EDITORIAL: Addiction to nuclear power is the last thing Japan needs

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The state of nuclear emergency declared by the government on the day of the March 11, 2011 nuclear disaster in Fukushima has not yet been lifted. Eleven years later, the country is still reeling from the catastrophic damage caused to Tokyo Electric Power Co.’s Fukushima No. 1 nuclear power plant by the 9.0 magnitude earthquake in eastern Japan and the tsunami that it generated.

Another nuclear crisis could threaten the very survival of this island nation. Moreover, no solution is in sight concerning the immense problem of the disposal of highly radioactive nuclear waste.

Despite this, there are growing calls to expand the use of nuclear energy as part of political efforts to combat global climate change. It is possible to reduce the country’s carbon footprint without relying on nuclear power generation. A return to a reliance on nuclear power driven by images of clean energy through nuclear power generation could create potentially serious problems in the future. As memories of the Fukushima disaster begin to fade, Japan must reaffirm its commitment to weaning itself from dependence on nuclear energy.

LACK OF DEBATE A NO-NO

Last year, the government announced a climate policy target of reducing the nation’s greenhouse gas emissions by 46% from fiscal 2013 levels in the period to December 2013. fiscal year 2030. A longer-term goal of achieving carbon neutrality, or net zero carbon dioxide emissions, by 2050 has been codified into law. The government has also revised its basic energy plan. But these measures have not sparked a serious debate about the future of nuclear power generation. The basic plan calls for the maximum possible expansion of the use of renewable energy and the reduction of the nation’s dependence on nuclear energy as much as possible. But the government shows few signs of a serious commitment to taking up this political challenge.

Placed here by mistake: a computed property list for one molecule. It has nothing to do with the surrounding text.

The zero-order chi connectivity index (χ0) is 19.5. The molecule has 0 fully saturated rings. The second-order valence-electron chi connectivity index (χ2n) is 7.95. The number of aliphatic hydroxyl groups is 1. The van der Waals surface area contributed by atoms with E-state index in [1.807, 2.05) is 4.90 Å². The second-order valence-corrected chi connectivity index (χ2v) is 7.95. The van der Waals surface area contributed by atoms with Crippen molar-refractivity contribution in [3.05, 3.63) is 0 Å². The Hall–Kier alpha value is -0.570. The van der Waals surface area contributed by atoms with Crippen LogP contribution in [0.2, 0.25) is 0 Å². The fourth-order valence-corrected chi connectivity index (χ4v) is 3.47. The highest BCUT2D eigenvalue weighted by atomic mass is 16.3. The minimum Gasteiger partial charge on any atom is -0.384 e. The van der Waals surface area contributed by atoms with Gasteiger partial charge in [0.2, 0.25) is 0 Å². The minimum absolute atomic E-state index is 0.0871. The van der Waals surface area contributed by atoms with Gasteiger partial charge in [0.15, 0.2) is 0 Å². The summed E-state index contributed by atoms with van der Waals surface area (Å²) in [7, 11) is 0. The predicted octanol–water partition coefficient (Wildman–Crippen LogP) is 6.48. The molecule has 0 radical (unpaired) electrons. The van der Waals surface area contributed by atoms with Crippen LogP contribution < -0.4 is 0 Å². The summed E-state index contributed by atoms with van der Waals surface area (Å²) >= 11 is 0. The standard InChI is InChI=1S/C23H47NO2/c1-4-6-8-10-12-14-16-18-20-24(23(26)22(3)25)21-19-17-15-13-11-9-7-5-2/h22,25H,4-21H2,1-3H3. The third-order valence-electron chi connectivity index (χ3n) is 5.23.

Meanwhile, many politicians and business leaders have made calls to restart idle nuclear reactors, citing political imperatives such as lower carbon emissions, stable power supply and energy self-sufficiency. The case for ramping up nuclear power generation has also been bolstered by the European Union’s decision to consider atomic power as a means to stem global warming under certain conditions.

The government’s new “clean energy” initiative proposed by Prime Minister Fumio Kishida is expected to include measures to promote research on small modular reactors and nuclear fusion technology.

While trying to stoke expectations about new technologies yet to be developed, the government has failed to deliver a direct response to a controversial industry proposal to boost the role of energy nuclear power by building new reactors and expanding or rebuilding existing facilities. . The government should not be allowed to gradually revert to expanding nuclear power generation without going through the genuine process of gaining public support. The process requires public participation after providing specific and detailed information on the benefits and risks of nuclear power generation and explaining government policy.